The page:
Type: Problem-Solving Task

This classroom task is meant to elicit a variety of different methods of solving a quadratic equation (A-REI.4). Some are straightforward (for example, expanding the square on the right and rearranging the equation so that we can use the quadratic formula); some are simple but clever (reasoning from the fact that x and (2x - 9) have the same square); some use tools (using a graphing calculator to graph the functions f(x) = x^2 and g(x) = (2x-90)^2 and looking for values of x at which the two functions intersect). Some solution methods will work on an arbitrary quadratic equation, while others (such as the last three) may have difficulty or fail if the quadratic equation is not given in a particular form, or if the solutions are not rational numbers.

Type: Problem-Solving Task

This problem involves solving a system of algebraic equations from a context: depending how the problem is interpreted, there may be one equation or two. The main work in parts (a) and (b) is in setting up the equation(s) appropriately. Question (c) is more subtle and it requires thinking carefully about the accuracy available in a particular measurement (weight). The first two parts of this task could be used for instructional or assessment purposes while the third part should strictly be implemented for instructional purposes.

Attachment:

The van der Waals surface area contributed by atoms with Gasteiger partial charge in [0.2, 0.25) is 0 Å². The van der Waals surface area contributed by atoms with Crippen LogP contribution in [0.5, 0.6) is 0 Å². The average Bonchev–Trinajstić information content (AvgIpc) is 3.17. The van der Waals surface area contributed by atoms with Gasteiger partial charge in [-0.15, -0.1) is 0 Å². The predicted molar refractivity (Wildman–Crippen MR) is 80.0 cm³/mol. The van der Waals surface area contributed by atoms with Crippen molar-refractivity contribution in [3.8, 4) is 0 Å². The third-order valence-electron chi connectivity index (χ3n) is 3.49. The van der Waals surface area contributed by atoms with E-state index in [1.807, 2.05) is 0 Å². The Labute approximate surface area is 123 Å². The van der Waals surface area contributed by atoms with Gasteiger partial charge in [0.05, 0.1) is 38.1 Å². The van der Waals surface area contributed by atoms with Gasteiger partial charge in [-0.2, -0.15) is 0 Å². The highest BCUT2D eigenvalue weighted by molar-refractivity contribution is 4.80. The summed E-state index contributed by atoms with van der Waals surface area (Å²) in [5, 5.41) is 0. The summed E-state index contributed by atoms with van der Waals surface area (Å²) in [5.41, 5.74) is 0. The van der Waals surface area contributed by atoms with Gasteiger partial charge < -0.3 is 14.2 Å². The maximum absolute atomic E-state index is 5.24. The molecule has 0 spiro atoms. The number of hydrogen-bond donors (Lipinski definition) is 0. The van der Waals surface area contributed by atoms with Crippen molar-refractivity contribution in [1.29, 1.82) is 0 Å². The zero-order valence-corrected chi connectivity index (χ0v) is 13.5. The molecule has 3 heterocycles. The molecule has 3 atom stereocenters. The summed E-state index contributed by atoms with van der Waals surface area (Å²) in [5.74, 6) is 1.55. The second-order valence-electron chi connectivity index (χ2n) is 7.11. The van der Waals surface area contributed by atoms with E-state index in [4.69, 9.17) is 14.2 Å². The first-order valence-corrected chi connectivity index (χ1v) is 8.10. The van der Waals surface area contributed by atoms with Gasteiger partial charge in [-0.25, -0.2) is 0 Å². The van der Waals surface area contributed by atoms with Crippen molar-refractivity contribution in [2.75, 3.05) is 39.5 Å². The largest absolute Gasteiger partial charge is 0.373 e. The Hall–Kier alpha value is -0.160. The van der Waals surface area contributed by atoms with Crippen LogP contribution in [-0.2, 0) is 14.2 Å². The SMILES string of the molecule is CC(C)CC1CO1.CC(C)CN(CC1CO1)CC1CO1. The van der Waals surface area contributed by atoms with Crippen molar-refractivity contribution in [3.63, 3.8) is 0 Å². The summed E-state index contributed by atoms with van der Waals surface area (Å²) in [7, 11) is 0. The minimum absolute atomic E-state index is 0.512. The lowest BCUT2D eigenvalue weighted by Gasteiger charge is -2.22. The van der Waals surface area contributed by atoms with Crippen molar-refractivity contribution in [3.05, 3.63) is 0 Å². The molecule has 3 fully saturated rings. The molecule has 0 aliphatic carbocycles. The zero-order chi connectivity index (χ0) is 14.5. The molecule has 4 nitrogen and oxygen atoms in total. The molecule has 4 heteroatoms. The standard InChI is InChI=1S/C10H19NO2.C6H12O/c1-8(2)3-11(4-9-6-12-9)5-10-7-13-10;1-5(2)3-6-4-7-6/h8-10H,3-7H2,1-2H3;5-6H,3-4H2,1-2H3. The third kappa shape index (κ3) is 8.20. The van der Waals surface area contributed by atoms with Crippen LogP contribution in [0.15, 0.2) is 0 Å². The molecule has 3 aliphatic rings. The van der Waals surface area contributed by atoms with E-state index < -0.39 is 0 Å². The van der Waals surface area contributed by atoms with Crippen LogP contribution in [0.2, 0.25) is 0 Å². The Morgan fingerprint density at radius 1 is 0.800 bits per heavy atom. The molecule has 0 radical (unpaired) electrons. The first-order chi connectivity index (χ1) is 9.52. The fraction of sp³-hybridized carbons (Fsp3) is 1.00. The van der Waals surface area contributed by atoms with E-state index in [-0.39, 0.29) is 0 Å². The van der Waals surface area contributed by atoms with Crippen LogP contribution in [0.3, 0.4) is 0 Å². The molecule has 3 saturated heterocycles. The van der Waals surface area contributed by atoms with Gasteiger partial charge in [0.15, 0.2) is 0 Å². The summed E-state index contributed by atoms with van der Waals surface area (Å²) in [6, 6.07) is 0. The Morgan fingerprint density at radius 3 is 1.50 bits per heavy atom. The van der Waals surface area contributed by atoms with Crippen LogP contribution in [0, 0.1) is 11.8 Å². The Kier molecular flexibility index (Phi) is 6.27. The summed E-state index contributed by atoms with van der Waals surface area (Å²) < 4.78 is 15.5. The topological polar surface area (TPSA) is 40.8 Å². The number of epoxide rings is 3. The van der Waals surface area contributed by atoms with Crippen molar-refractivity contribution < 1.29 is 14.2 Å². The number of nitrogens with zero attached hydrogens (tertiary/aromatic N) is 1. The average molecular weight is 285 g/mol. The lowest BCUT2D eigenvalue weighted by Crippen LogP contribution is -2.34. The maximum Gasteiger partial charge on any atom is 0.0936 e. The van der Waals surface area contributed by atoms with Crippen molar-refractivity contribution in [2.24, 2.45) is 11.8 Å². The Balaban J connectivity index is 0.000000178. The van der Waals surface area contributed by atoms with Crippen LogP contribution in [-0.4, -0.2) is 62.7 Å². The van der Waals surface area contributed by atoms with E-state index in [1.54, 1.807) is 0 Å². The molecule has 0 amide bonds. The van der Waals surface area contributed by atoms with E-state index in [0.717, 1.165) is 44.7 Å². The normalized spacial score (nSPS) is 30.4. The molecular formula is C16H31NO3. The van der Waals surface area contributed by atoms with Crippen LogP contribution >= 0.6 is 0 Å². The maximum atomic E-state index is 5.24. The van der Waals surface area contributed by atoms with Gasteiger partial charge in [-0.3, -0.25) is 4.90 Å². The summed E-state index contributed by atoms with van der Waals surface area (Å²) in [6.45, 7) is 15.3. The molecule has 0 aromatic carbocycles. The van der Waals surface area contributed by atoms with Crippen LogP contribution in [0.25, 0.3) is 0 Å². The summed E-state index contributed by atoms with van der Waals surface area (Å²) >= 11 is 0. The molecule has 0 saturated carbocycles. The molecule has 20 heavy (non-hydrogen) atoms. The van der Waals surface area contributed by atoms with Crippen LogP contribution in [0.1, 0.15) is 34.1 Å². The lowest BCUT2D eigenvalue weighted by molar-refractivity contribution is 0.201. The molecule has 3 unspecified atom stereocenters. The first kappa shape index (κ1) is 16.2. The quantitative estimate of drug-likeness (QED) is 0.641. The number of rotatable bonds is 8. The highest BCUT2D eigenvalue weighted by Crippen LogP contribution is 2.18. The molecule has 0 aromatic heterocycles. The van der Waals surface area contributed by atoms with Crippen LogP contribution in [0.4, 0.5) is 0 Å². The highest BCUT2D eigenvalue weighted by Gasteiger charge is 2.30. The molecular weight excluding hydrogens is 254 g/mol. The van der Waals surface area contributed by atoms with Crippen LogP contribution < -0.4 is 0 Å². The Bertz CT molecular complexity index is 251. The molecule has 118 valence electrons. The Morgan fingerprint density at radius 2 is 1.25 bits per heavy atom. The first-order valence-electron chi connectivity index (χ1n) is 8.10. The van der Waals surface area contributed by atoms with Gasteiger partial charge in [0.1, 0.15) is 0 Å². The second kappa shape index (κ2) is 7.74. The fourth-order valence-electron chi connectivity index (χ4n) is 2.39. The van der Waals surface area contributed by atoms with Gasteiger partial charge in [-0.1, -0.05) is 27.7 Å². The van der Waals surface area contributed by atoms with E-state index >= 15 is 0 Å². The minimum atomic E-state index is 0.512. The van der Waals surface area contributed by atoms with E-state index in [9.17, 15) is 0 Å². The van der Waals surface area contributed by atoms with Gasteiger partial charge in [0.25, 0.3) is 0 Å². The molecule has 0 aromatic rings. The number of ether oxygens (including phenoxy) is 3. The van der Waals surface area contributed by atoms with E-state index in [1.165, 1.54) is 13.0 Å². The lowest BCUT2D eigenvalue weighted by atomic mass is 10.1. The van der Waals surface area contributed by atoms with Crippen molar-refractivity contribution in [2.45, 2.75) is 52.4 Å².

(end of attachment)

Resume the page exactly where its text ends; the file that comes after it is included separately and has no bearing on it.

Type: Problem-Solving Task

The purpose of this task is to provide an opportunity for students to reason about equivalence of equations. The instruction to give reasons that do not depend on solving the equation is intended to focus attention on the transformation of equations as a deductive step.